Artist Lubaina Himid discusses three seminal exhibitions she curated in early 1980s London: Five Black Women at the Africa Centre (1983), Black Women Time Now at Battersea Arts Centre (1983-4) and The Thin Black Line at the Institute of Contemporary Arts (1985).
These shows introduced a radical generation of young Black and Asian women artists to the British art scene, challenging their previous invisibility. Himid was one of the pioneers of the Black Art movement, which offered a forum for black artists exploring the social and political issues surrounding black history and identity. She is joined in conversation by curator and Director of TrAIN Paul Goodwin.
Organised in partnership with Afterall, Exhibition Histories is a regular series of talks at the Whitechapel Gallery focusing on contemporary art exhibitions from the past fifty years that have changed the way art is seen and made. The series is inspired by the Exhibition Histories books published by Afterall.
In association with Afterall and TrAIN
Lubaina Himid is Professor of Contemporary Art at the University of Central Lancashire. Over the past 30 years she has exhibited widely, both in Britain and internationally, with solo shows that include Tate St Ives, Transmission Glasgow, Chisenhale London, Peg Alston New York and St. Jorgens Museum in Bergen. Himid represented Britain at the 5th Havana Biennale and has shown work at the Studio Museum in New York, Track 17 in Los Angeles, the Fine Art Academy in Vienna and the Grazer Kunstverein.
Her work can be found in public collections including Tate, the Victoria & Albert Museum, The Whitworth Art Gallery, Arts Council England, Manchester Art Gallery, The International Slavery Museum Liverpool, The Walker Art Gallery, Birmingham City Art Gallery, Bolton Art Gallery, New Hall Cambridge and the Harris Museum and Art Gallery.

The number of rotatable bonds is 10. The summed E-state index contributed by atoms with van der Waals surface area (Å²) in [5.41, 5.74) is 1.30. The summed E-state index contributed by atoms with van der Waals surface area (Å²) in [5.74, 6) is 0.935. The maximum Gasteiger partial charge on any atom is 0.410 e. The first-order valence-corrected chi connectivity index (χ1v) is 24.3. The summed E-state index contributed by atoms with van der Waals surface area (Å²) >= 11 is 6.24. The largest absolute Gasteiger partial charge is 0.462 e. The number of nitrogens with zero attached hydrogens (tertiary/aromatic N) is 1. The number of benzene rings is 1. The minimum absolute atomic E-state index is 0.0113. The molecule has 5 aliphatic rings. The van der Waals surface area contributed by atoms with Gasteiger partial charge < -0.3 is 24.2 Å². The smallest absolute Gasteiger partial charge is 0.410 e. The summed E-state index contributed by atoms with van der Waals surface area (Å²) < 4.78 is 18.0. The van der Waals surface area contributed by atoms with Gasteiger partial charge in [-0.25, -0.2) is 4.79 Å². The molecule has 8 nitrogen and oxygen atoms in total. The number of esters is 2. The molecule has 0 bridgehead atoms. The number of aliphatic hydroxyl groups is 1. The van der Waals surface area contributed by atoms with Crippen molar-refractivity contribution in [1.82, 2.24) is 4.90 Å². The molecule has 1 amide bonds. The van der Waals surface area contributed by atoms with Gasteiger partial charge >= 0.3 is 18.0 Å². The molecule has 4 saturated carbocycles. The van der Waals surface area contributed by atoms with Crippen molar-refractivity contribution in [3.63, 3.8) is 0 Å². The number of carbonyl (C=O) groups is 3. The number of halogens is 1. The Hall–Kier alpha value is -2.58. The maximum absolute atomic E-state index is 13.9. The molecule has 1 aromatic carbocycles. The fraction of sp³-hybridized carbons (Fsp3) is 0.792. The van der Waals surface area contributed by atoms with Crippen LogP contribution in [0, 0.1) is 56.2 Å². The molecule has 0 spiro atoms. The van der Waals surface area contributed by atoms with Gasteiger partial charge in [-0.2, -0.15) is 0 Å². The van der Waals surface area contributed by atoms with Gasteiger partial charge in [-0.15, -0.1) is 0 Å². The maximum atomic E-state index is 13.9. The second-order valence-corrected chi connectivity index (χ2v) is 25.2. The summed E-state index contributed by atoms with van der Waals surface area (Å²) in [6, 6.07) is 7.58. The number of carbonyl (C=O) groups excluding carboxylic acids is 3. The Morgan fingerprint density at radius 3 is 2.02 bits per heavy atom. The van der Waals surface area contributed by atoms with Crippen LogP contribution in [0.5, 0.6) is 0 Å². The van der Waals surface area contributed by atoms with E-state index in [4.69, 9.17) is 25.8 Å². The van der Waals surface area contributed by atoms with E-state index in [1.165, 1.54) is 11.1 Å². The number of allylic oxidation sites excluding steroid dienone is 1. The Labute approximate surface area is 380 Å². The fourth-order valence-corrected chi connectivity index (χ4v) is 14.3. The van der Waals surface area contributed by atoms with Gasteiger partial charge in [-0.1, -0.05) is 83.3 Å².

Paul Goodwin is an independent curator, urban theorist and researcher based in London. His curatorial, research and writing projects extend across the interdisciplinary fields of contemporary art and urbanism with a particular focus on black and diaspora artists and visual cultures.
At the Centre for Urban and Community Research at Goldsmiths, University of London, between 2006 and 2010 he directed Re-visioning Black Urbanism, an interdisciplinary research project exploring the multiple modalities of blackness and urbanism in cities such as London, Lisbon and Paris.
From 2008 to 2012 as a curator at Tate Britain he directed the pioneering Cross Cultural Programme that explored questions of migration and globalisation in contemporary British art through a programme of international conferences, workshops, talks and live art events. His curatorial projects include a number of internationally significant exhibitions including: Migrations: Journeys Into British Art, Tate Britain 2012; Thin Black Line(s), Tate Britain, 2011; Coming Ashore, 2011, Berardo Collection Museum in Lisbon, Portugal; Afro Modern: Journeys Through the Black Atlantic (consultant curator), Tate Liverpool, 2010; Underconstruction, Hospital Julius De Matos, Lisbon, Portugal, 2009. In 2013 he curated Charlie Phillips: The Urban Eye at New Art Exchange, Nottingham which was long-listed for the Deutsche Börse Photography Prize 2014.
Goodwin is curatorial director of the 3D Foundation international sculpture park and residency programme in Verbier, Switzerland and is a trustee of socially engaged art organisations Peckham Platform and no.w.here in London.